The future of mobility is another step closer: series production of the first purely electric Porsche is set to begin next year. In preparation, the vehicle has now been given its official name: The Porsche Taycan.
At Porsche, the vehicle names generally have a concrete connection with the corresponding model and its characteristics: The name Boxster describes the combination of the boxer engine and roadster design; Cayenne denotes fieriness, the Cayman is incisive and agile, and the name Macan is derived from the Indonesian word for tiger, with connotations of suppleness, power, fascination and dynamics.
The name can be roughly translated as “lively young horse”, referencing the imagery at the heart of the Porsche crest.
“Our new electric sports car is strong and dependable; it’s a vehicle that can consistently cover long distances and that epitomises freedom”, explains Oliver Blume, Chairman of the Executive Board of Porsche AG.
The oriental name signifies the launch of the first electric sports car with the soul of a Porsche.
The Taycan has two permanently synchronous motors (PSM) with a system output of over 600 hp (440 kW), which can accelerate the electric sports car to 100 km/h in well under 3.5 seconds and to 200 km/h in under twelve seconds. This performance is in addition to a continuous power level that is unprecedented among electric vehicles.
Click here for more information on the Taycan.
* Data determined in accordance with the measurement method required by law. Since September 01, 2017 certain new cars have been type approved in accordance with the Worldwide Harmonized Light Vehicles Test Procedure (WLTP), a more realistic test procedure to measure fuel consumption and CO₂ emissions. From September 01, 2018 the WLTP will replace the New European Driving Cycle (NEDC). Due to the more realistic test conditions, the fuel consumption and CO₂ emission values determined in accordance with the WLTP will, in many cases, be higher than those determined in accordance with the NEDC. This may lead to corresponding changes in vehicle taxation from September 01, 2018. You can find more information on the difference between WLTP and NEDC at www.porsche.com/wltp.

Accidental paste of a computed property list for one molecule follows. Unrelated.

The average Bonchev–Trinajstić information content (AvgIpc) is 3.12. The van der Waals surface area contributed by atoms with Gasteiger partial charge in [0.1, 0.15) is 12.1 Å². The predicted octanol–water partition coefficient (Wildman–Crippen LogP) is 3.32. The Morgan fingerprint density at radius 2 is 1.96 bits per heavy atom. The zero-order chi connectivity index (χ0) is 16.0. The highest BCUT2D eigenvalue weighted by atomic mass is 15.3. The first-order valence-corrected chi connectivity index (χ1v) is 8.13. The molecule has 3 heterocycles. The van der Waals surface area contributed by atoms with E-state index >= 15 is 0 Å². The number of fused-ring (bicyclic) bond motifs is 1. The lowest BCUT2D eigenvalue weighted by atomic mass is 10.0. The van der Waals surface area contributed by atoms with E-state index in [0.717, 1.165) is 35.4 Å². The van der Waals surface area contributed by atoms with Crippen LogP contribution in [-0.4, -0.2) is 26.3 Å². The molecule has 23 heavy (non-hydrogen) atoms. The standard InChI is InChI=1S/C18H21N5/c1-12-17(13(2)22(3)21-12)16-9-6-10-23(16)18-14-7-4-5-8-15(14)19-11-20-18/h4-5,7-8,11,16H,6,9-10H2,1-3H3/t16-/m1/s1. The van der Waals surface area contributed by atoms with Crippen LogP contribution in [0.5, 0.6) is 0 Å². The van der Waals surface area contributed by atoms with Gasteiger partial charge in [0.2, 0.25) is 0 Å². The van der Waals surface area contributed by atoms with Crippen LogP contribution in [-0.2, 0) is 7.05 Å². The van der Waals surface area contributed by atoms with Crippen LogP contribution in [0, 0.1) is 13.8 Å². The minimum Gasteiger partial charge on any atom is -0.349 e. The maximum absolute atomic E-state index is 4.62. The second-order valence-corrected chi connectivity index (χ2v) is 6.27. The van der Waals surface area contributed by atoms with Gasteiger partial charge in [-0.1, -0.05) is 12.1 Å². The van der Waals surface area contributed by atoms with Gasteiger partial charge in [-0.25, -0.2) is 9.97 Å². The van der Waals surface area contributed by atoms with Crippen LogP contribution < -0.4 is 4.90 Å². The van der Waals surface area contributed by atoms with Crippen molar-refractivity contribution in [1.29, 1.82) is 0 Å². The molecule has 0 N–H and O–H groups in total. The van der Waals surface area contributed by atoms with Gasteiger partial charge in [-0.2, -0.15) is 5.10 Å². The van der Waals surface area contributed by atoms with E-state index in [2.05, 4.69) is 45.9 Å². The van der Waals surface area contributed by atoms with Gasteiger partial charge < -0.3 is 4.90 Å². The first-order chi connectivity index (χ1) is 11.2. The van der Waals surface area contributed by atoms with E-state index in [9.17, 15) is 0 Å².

Currently, we are still obliged to provide the NEDC values, irrespective of the testing method used. The additional reporting of the WLTP values is voluntary until their obligatory use. As far as new cars, (which are type approved in accordance with the WLTP) are concerned, the NEDC values will therefore be derived from the WLTP values during the transition period. To the extent that NEDC values are given as ranges, these do not relate to a single, individual car and do not constitute part of the offer. They are intended solely as a means of comparing different types of vehicle. Extra features and accessories (attachments, tyre formats etc.) can change relevant vehicle parameters such as weight, rolling resistance and aerodynamics. Additionally, weather and traffic conditions, as well as individual handling, can affect the fuel consumption, electricity consumption, CO₂ emissions and performance values of a car.